(February 25, 2013 - 6:11 pm)

      We lived at 211 Kansas Hall around 1959-60. I was in the 2nd grade then, my brother in the 6th. I remember the carnivals by the gym (outside in the summer), the sledding down the hill, the chimneys and smokestacks, walking to the theatre and PX, going to the old apts for the officers that were being torn down and playing in them before they were demolished.

    Claire snyder Philpott

    (March 30, 2011 - 9:39 pm)

    Also— My dad is now buried in Arlington Cemetery
    approx where we once lived!

    Lloyd E Barnes

    (March 30, 2011 - 10:21 pm)

    I was stationed at South Post Ft Myer from June 1954 till May 1956, with the 2044 AACS.
    This was the Air Force squadron stationed there that worked in the Pentagon and handled the incoming info from around the world to the Chiefs of Staff… I was in the crypto group.
    We had about 200 or more stationed there,,, Nebraska Hall and maybe Alabama Hall.
    Kinda hard to remember as that was many years ago. I have been there a number of times in the last few years…. have to really stop and think where South was located.
    But I do remember it fairly well. Anyway great to see or hear anything about the South Post. If anyone wants to e-mail me its
    Lloyd E Barnes

      Cristy Huender

      (July 4, 2012 - 1:04 pm)

      I saw your post while reading the Images of Fort Meyer book website. My father was also in the Air Force squadron stationed there that worked in the Pentagon at the same time. He was a Cryptologist. His name was Walter St. Pierre. Prior to that he was stationed in Iceland.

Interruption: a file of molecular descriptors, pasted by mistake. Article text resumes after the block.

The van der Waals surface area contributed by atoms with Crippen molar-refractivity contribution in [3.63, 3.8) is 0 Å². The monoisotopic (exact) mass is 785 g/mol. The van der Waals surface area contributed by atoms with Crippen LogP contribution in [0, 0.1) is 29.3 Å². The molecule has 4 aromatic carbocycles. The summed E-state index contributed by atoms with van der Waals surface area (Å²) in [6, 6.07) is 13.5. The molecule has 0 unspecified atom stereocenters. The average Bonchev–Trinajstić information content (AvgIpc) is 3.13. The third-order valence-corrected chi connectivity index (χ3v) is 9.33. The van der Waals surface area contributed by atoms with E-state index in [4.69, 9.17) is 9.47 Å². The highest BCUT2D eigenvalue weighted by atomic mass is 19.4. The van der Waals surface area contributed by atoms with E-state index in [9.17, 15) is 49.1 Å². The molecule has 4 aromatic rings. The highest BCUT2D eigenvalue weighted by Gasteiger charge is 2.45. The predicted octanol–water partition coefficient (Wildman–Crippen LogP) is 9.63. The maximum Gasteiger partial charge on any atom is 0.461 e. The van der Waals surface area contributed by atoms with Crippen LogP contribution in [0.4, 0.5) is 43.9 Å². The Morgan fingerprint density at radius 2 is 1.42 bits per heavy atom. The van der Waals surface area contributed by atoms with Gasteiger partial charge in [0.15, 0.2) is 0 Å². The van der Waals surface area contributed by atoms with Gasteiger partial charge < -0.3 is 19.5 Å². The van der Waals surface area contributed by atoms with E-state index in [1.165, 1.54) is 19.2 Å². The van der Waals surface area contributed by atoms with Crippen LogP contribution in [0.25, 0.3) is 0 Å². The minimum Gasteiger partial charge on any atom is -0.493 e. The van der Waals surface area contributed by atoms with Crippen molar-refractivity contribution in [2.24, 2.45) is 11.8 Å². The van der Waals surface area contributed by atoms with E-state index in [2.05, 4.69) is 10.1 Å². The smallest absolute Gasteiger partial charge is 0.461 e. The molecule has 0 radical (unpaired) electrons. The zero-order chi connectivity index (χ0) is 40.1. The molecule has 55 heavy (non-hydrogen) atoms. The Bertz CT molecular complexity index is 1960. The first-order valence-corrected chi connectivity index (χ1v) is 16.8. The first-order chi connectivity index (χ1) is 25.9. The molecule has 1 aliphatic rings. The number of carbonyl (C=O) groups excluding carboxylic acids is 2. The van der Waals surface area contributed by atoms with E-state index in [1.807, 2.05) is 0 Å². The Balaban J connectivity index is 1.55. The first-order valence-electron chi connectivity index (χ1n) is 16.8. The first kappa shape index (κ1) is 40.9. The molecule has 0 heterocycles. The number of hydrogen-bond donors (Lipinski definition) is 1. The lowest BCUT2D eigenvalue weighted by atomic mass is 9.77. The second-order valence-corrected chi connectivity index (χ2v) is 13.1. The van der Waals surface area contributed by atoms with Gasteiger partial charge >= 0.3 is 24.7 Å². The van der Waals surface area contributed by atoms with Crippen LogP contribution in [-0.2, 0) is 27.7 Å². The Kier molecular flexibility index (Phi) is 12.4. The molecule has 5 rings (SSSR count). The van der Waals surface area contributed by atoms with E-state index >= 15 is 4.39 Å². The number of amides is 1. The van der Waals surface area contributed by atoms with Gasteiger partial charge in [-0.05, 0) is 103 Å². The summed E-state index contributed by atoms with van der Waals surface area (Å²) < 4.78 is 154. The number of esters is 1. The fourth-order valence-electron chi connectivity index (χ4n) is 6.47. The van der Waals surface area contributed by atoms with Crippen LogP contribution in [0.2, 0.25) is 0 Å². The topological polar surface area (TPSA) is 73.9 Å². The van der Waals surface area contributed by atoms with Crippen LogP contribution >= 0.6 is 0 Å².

(May 25, 2016 - 11:10 am)


    John Michael

    (March 30, 2011 - 10:44 pm)

    Thank you for the compliment. My suggestion is go to a hosted solution of WordPress – I use HostGator as my host. they are fantastic – the ad is normally in the left column. I would have someone who’s knowledgeable coach/consult with you and hold your hand at first. Once up and running, you can pretty much manage it yourself… I’ve done it with now for the last two plus years.

    Frank Jasinski

    (March 31, 2011 - 7:24 pm)

    I was stationed at South Post from 1953-1954 during the Korean War..I was with the 9423rd TSU Army Signal Corp and worked in the Pentagon at the Microwave Communications Station..Will be looking forward to seeing your book

      Brent Wucher

      (May 22, 2017 - 3:08 pm)


      Where on Fort Myer was the 9423rd TSU located.

      Brent Wucher
      Fort Myer Public affairs office

    Anthony Clark

    (January 15, 2015 - 8:41 pm)

    I lived on South Post from 1952-1954 and from 1956-1959, first at Florida then at Maine Hall. My father was in the Army working at the Pentagon. I remember the Green Room, Polka Dot Room, the theater and PX. I also have memories of the surrounding areas in Arlington, like the Sears building on Wilson Blvd, and communal cook-outs with other post families at Four Mile Run Park.